No, I do not want Mondaq to share my personal data with Contributors

Also please let us know whether you are happy to receive communications promoting products and services offered by Mondaq:

Yes, I am happy to received promotional communications from Mondaq
No, please do not send me promotional communications from Mondaq
Terms & Conditions (the Website) is owned and managed by Mondaq Ltd (Mondaq). Mondaq grants you a non-exclusive, revocable licence to access the Website and associated services, such as the Mondaq News Alerts (Services), subject to and in consideration of your compliance with the following terms and conditions of use (Terms). Your use of the Website and/or Services constitutes your agreement to the Terms. Mondaq may terminate your use of the Website and Services if you are in breach of these Terms or if Mondaq decides to terminate the licence granted hereunder for any reason whatsoever.

Use of

To Use you must be: eighteen (18) years old or over; legally capable of entering into binding contracts; and not in any way prohibited by the applicable law to enter into these Terms in the jurisdiction which you are currently located.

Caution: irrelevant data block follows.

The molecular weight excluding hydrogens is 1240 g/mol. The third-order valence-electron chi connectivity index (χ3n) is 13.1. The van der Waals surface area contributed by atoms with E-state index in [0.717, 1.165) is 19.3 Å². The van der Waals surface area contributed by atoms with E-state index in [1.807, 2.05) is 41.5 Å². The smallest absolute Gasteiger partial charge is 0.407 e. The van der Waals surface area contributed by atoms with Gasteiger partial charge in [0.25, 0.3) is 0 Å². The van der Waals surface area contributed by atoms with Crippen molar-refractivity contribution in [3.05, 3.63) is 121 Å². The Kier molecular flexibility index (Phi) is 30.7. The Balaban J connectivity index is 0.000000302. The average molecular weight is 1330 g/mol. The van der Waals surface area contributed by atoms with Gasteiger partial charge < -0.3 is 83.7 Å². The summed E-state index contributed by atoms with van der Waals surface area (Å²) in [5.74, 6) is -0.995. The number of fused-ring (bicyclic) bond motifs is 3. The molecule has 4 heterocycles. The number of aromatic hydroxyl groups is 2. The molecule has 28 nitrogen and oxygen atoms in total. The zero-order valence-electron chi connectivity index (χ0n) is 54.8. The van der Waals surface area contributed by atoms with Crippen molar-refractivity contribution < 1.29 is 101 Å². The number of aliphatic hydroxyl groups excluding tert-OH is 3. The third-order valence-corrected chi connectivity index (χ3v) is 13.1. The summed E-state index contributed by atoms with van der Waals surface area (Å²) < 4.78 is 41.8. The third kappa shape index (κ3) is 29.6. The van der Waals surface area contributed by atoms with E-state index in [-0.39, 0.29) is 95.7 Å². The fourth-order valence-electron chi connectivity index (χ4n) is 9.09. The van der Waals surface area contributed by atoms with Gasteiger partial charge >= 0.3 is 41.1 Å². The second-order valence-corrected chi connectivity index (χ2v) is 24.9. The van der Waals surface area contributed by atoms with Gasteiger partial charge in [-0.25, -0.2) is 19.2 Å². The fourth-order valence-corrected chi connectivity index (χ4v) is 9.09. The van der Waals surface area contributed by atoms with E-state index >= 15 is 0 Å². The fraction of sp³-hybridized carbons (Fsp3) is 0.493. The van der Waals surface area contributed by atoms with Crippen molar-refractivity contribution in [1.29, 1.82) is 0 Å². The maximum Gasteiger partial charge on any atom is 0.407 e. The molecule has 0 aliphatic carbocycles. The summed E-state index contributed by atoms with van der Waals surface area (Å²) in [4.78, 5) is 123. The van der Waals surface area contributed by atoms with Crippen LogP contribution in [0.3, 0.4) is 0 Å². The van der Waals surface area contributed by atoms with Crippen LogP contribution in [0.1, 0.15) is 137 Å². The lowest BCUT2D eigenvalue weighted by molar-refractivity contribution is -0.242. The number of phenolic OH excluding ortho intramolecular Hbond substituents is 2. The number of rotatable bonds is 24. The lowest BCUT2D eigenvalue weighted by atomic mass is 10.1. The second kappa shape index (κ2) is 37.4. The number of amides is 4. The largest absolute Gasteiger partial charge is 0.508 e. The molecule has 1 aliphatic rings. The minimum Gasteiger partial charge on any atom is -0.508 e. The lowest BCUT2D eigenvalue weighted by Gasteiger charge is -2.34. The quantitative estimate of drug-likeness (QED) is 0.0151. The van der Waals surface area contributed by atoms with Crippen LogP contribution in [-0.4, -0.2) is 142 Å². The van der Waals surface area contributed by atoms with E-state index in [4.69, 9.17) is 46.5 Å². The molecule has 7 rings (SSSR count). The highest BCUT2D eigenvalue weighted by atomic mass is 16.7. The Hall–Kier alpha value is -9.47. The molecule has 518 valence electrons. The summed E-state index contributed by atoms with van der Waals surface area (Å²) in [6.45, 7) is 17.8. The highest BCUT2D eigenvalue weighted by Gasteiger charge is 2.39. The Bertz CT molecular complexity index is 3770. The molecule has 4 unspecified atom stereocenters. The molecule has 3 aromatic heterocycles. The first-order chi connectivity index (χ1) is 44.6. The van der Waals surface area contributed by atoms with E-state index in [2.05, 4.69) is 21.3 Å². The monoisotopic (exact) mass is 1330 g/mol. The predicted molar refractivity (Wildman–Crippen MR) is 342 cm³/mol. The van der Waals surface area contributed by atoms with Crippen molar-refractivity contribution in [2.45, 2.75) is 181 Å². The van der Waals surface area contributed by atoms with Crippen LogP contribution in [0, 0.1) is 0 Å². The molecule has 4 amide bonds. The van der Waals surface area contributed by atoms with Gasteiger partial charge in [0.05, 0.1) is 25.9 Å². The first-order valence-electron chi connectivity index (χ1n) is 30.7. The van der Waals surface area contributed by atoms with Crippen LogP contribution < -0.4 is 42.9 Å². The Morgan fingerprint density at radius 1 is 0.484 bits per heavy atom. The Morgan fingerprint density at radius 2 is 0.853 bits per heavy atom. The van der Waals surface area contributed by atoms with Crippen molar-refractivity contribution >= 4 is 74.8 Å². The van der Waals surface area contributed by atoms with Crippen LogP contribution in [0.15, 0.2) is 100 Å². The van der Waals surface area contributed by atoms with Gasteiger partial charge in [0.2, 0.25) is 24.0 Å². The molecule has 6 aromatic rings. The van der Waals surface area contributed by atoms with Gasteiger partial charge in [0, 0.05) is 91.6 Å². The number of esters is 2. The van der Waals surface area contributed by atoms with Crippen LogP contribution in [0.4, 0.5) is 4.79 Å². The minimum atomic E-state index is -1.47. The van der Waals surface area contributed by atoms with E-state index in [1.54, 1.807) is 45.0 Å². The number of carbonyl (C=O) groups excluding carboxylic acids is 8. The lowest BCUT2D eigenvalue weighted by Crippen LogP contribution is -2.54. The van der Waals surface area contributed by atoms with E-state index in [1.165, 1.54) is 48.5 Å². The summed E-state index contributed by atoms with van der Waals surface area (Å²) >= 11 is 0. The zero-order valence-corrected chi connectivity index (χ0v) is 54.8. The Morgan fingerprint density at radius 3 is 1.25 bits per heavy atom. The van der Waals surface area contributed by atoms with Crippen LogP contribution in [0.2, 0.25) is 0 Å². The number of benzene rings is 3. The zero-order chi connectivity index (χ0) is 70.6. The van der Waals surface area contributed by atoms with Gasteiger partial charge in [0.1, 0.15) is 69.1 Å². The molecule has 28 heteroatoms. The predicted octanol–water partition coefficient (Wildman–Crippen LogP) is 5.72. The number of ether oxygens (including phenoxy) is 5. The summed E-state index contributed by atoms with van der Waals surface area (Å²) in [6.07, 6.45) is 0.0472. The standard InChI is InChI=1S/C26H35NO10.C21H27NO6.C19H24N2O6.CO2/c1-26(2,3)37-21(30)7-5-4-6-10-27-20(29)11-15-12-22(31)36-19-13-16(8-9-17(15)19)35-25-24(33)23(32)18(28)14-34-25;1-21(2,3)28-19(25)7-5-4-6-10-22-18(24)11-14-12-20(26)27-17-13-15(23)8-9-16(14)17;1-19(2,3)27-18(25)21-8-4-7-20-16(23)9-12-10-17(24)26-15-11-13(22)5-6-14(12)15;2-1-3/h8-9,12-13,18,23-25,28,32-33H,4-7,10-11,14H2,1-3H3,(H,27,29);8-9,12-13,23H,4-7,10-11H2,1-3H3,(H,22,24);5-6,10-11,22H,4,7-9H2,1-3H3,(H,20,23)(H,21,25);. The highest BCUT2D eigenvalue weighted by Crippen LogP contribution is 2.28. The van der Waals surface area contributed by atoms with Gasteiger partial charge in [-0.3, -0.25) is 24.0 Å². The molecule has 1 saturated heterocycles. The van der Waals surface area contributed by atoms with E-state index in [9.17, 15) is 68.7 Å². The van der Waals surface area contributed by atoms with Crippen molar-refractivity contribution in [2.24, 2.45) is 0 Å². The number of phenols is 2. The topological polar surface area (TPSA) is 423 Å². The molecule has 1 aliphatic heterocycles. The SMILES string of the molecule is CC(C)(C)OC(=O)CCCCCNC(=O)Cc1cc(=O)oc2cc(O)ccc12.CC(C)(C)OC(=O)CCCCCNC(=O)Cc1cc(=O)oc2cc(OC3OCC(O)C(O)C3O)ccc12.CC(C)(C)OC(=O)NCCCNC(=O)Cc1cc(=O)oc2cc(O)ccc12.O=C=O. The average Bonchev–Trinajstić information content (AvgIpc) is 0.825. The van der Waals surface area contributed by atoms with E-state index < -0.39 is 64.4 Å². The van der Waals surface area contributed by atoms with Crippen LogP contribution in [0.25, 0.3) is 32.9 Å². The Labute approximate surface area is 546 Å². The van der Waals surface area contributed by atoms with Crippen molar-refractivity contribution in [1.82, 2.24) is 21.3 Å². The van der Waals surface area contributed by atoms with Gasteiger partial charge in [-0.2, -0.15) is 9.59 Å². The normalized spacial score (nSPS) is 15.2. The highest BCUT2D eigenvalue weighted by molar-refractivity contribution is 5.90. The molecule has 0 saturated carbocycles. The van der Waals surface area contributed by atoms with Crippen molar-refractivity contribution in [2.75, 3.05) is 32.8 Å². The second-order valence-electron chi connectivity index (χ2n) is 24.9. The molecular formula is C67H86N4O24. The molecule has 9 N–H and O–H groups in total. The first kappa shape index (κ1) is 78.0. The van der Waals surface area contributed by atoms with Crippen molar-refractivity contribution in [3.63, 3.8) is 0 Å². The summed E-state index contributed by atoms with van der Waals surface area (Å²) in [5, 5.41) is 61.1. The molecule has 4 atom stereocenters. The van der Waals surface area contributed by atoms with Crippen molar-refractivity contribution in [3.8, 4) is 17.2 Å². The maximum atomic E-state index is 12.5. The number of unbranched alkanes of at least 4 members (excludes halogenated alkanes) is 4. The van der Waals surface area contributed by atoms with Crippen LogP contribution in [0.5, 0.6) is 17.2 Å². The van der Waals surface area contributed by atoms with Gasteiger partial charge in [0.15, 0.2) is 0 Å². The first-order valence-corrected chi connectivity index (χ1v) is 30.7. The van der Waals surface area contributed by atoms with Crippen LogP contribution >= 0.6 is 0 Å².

You may use the Website as an unregistered user, however, you are required to register as a user if you wish to read the full text of the Content or to receive the Services.

You may not modify, publish, transmit, transfer or sell, reproduce, create derivative works from, distribute, perform, link, display, or in any way exploit any of the Content, in whole or in part, except as expressly permitted in these Terms or with the prior written consent of Mondaq. You may not use electronic or other means to extract details or information from the Content. Nor shall you extract information about users or Contributors in order to offer them any services or products.

In your use of the Website and/or Services you shall: comply with all applicable laws, regulations, directives and legislations which apply to your Use of the Website and/or Services in whatever country you are physically located including without limitation any and all consumer law, export control laws and regulations; provide to us true, correct and accurate information and promptly inform us in the event that any information that you have provided to us changes or becomes inaccurate; notify Mondaq immediately of any circumstances where you have reason to believe that any Intellectual Property Rights or any other rights of any third party may have been infringed; co-operate with reasonable security or other checks or requests for information made by Mondaq from time to time; and at all times be fully liable for the breach of any of these Terms by a third party using your login details to access the Website and/or Services